How Much Conscience Do "Conscience Consumers" Really Have?
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How Much Conscience Do "Conscience Consumers" Really Have?

a new study by egg, a Seattle brand development firm that specializes in building sustainable brands, suggests that many brands are not reaching concience consumers and therefore are missing out on their true sales potential.

Paul Holmes

Sustainable brands depend on the growing population of conscious consumers as their best customers. But a new study by egg, a Seattle brand development firm that specializes in building sustainable brands, suggests that many brands are not reaching these consumers and therefore are missing out on their true sales potential.

The survey suggests that conscious consumers now represent up to 70 percent of the marketplace and can be partly segmented based on the degrees of hypocrisy between their green attitudes and actual green behavior. The key for brand marketers is to know if their customer walks the walk as well as talks the talk when it comes to green.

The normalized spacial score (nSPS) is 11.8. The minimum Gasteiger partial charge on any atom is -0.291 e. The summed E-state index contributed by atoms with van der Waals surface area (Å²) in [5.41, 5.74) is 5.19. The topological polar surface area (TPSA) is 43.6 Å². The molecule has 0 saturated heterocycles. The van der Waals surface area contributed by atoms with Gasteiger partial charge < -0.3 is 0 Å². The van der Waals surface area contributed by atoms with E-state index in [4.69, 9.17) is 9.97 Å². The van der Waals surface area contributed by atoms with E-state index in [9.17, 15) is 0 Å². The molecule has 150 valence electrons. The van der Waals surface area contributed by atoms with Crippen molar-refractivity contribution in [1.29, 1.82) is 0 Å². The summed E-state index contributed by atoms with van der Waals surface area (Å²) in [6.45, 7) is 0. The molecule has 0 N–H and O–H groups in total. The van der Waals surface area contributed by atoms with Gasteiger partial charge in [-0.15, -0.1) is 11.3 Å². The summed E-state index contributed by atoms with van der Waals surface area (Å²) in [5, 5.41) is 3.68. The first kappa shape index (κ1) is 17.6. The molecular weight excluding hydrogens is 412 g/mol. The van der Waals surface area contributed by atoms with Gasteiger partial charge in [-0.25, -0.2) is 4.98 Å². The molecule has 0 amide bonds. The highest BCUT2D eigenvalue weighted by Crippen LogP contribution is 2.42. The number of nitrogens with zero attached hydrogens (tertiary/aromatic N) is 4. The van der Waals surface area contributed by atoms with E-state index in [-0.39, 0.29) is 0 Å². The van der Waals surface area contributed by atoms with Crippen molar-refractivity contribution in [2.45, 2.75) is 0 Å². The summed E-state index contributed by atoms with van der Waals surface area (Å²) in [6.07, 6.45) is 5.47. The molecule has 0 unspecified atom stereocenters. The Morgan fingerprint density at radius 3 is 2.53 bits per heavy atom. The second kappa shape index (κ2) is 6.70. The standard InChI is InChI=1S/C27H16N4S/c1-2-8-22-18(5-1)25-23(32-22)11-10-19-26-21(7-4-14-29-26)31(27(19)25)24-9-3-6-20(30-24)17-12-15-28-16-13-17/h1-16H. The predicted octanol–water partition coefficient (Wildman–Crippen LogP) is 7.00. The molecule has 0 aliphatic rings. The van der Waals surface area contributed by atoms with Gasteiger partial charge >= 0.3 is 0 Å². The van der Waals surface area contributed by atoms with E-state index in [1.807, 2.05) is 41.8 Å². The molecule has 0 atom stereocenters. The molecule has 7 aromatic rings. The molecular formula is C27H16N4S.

The core constituency, the advocates, has grown from 7 percent to 20 percent in three years. This group believes passionately in doing the right thing and aligns their purchases with like-minded brands. But another segment, the skeptics, represent 20 percent of the market, with no hypocrisy whatsoever: they don’t believe in green and purposefully avoid buying green brands.

The marketer’s challenge, says Mike Jaglois, egg brand director says, is to “navigate your brand in a way that captures the largest possible audience without losing the core.”

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